Sidney J. Levy is a prolific, seminal, internationally‑recognized, award‑winning scholar. An intellectual pioneer of Consumer Culture Theory, his ideas began to influence marketing researchers and executives in the late 1940s and today impact how we think about marketing’s role in management, how managers develop products and brands, how they understand their consumers, and how corporate and academic researchers investigate marketplace issues and puzzles.
Levy’s fundamental contributions to marketing thought may be summarized as follows: 1. He led the way in broadening the understanding of marketing, opening out its application to spheres beyond business. 2. He introduced the concept of brand image whereby branding is seen to be an integrative process of activity and communication. 3. He pioneered insights into the symbolic nature of marketing communication. 4. He fostered the multi-disciplinary and depth analysis of marketplace behavior. 5. He led in the development and application of qualitative methods of research. 6. His theories and educational activities have influenced researchers and practitioners around the world.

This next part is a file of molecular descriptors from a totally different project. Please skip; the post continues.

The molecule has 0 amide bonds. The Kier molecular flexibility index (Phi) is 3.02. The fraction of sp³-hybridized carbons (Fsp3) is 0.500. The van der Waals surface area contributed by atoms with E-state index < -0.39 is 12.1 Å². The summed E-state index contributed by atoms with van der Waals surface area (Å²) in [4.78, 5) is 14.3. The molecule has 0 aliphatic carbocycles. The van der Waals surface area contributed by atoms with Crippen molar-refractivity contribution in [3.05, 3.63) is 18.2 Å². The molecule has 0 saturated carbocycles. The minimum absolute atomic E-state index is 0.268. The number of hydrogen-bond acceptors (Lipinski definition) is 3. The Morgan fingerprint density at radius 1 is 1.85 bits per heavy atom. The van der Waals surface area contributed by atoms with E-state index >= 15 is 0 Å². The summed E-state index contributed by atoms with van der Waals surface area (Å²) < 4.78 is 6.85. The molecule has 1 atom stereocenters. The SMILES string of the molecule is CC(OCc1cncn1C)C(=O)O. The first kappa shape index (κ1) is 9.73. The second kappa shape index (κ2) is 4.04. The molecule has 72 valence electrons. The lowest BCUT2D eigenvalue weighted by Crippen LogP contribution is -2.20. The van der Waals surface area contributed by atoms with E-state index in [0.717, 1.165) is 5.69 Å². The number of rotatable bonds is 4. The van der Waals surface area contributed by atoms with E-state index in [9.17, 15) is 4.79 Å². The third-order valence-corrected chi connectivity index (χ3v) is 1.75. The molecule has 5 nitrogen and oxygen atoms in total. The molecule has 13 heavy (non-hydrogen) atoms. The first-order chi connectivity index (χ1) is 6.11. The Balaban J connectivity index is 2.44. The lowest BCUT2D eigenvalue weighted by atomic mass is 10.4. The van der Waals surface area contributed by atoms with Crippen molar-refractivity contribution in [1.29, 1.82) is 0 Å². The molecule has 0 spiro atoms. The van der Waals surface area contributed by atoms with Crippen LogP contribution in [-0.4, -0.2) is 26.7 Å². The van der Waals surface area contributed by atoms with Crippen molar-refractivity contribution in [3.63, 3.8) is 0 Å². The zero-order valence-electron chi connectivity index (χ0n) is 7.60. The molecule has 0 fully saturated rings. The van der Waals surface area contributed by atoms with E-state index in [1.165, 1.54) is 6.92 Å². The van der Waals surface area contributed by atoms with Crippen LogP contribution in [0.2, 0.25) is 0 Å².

Sidney J. Levy is currently the Coca-Cola Distinguished Professor of Marketing at the Eller College of Management, University of Arizona. He is also the Charles H. Kellstadt Professor Emeritus at the Kellogg School of Management, Northwestern University. A collection of some of Sidney Levy’s most influential papers are available here in full length (.pdf):
- Gardner, Burleigh, B. and Sidney J. Levy (1955), “The Product and the Brand,” Harvard Business Review, March-April , 33-9.
- Kotler, Philip and Sidney J. Levy (1969), “Broadening the Concept of Marketing,” Journal of Marketing, 33 (January), 10-5.
- Levy, Sidney J. (1981), “Interpreting Consumer Mythology: A Structural Approach to Consumer Behavior,” Journal of Marketing, (Summer) 45, 49-61.
*This short description is based on Dennis W. Rook’s intellectual biography of Sidney J. Levy, which can be downloaded here (.pdf)